Tehran: For an Israeli Attack, Four Iranian Missiles Would Hit a Million Israelis
The Iranian Revolutionary Guards Corps (IRGC) new agency Fars headlined a threat Sunday, Nov. 6: Four Iranian missiles can destroy tiny Israel, said the paper in Tehran's first reaction to the flood of conflicting reports about a possible Israel attack on Iran's nuclear sites.
However, Iran's leaders are divided on how to assess the seriousness of an Israeli or American threat to their nuclear program and this is reflected in their various media.
The writer of the Fars story is identified by debkafile's Iranian sources as Saad-allah Zarey, its senior military commentator and a crony of Supreme Leader Ayatollah Ali Khamenei.
He stressed that the four missiles capable of causing the Zionist entity a million casualties would be conventional.
According to those sources point that the experiences of the Gulf war show that this number of ordinary missiles could not cause anything like the damage calculated by the writer.
What Zarey may be referring to are the stubborn rumors going around Western intelligence circles since early 2005 that during the breakup of the Soviet Union, Tehran laid hands on black market nuclear cruise missiles from the Ukraine and 3 to 5 more from Belarus.
debkafile cites a BBC report of March 18, 2005:
Ukrainian arms dealers smuggled 18 nuclear-capable cruise missiles to Iran and China in 1999-2001, Ukraine's prosecutor-general has said. The Soviet-era Kh-55 missiles - also known as X-55s - have a maximum range of 2,500km. They are launched by long-range bombers. The Kh-55, known in the West as the AS-15, is designed to carry a nuclear warhead with a 200-kiloton yield.
Our military sources add that with these missiles in hand, Iranian warplanes could bombard Israel 1,200 kilometers away without leaving their own air space.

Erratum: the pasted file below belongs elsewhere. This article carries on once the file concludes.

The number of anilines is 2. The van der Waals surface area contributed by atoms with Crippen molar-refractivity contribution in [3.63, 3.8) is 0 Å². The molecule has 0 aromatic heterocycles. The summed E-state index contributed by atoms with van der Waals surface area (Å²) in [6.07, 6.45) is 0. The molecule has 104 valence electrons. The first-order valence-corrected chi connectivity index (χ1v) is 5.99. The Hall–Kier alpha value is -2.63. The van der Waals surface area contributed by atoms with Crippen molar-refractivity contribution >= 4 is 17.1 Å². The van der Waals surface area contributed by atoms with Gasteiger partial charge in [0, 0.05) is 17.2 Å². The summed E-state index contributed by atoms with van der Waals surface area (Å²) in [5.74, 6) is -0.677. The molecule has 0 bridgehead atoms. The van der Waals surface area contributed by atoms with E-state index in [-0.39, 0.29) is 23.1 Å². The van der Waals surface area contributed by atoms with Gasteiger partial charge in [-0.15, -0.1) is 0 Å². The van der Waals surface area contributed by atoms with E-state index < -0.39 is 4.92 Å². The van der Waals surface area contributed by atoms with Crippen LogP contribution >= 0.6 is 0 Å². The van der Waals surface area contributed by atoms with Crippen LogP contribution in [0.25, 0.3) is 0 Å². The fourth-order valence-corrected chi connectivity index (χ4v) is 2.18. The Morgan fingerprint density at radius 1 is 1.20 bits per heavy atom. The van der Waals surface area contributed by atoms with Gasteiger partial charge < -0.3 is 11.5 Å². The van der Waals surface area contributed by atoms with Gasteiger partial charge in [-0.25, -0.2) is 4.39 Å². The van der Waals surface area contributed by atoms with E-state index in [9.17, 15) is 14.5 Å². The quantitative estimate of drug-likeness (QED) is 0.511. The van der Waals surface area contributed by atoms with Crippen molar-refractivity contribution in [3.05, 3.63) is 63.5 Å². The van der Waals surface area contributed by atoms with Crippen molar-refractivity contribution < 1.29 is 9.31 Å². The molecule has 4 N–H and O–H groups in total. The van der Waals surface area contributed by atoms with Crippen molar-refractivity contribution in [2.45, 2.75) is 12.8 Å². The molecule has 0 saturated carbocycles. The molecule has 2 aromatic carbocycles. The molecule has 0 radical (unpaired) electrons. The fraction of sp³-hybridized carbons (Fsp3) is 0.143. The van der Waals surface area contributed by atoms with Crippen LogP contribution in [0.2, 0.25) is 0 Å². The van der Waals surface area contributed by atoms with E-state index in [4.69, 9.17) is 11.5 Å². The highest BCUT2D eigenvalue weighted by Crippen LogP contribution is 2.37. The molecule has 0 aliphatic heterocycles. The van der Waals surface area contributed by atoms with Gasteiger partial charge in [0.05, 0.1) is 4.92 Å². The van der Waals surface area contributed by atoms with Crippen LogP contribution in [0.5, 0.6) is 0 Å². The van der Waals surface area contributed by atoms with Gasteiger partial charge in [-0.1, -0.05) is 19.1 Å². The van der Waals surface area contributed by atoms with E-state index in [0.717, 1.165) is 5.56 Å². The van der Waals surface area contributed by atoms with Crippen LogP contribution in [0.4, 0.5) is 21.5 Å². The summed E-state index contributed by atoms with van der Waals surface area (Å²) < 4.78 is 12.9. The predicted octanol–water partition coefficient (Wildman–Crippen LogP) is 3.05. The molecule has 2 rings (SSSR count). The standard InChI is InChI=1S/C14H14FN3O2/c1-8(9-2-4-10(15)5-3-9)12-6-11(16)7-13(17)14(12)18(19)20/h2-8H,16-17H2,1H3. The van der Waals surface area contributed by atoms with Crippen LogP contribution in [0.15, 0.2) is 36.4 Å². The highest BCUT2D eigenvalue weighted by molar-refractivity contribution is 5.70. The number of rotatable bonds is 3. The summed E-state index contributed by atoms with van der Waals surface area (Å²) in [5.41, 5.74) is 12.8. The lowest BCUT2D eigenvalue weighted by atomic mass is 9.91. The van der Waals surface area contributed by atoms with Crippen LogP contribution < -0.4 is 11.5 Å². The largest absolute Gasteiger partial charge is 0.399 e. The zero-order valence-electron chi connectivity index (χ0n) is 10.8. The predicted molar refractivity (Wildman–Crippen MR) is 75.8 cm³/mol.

The Ukrainian prosecutor-generalclaimed at the time that the missiles were not exported with nuclear warheads.
However our sources cite Western intelligence as suspecting that Tehran obtained those warheads from Belarus or from unconventional arms traffickers based in the Muslim Republics which were part of the USSR up until the 1990s. And indeed the Fars report did not specify what warheads the "conventional" missiles would carry.
Saad-allah Zarey described Israel as so small and vulnerable that even 100 Israeli bombs would not substantially damage Iran which is 80 times larger in area, whereas in a missile war Israel would not have enough time to rally its defenses. Therefore, he concludes, the chances of Israel or the US launching a military operation against Iran are slight.
Iran's most radical publication Kayhan finds in its Sunday editorial that Israel is too weak and America too exhausted to do much harm to Iran. Past experience has consistently shown that outside pressure makes Iran stronger, this paper says. Iran will come out on top of threats and sanctions compared with "Israel's defeat in its 33-day war against Hizballah," and America's "defeats in Iraq and Afghanistan."
However, another state-controlled paper, Tehran Emrooz, takes the opposite tack. Its editorial writer advises against underestimating the chances of an American military assault. According to this publication, Washington is preparing a "shock and awe" strike on Iran while at the same time stepping up sanctions.
Another editorial in Sharq agrees that "enemy plans" to attack Iran should not be taken lightly.
While all these comments reflect the debate underway among the various factions in the Iranian regime on the likelihood of an attack, no Iranian official has so far stepped forward with a definitive position.
Sunday, Ayatollah Khamenei sent a message of greeting to the Iranian pilgrims in Mecca, but made no mention of the nuclear issue except for a warning of the "perils and enemies" in wait for the Islamic Republic. And Defense Minister Ahmad Vahidi likewise held his tongue on the issue in a speech he made Sunday in Tehran.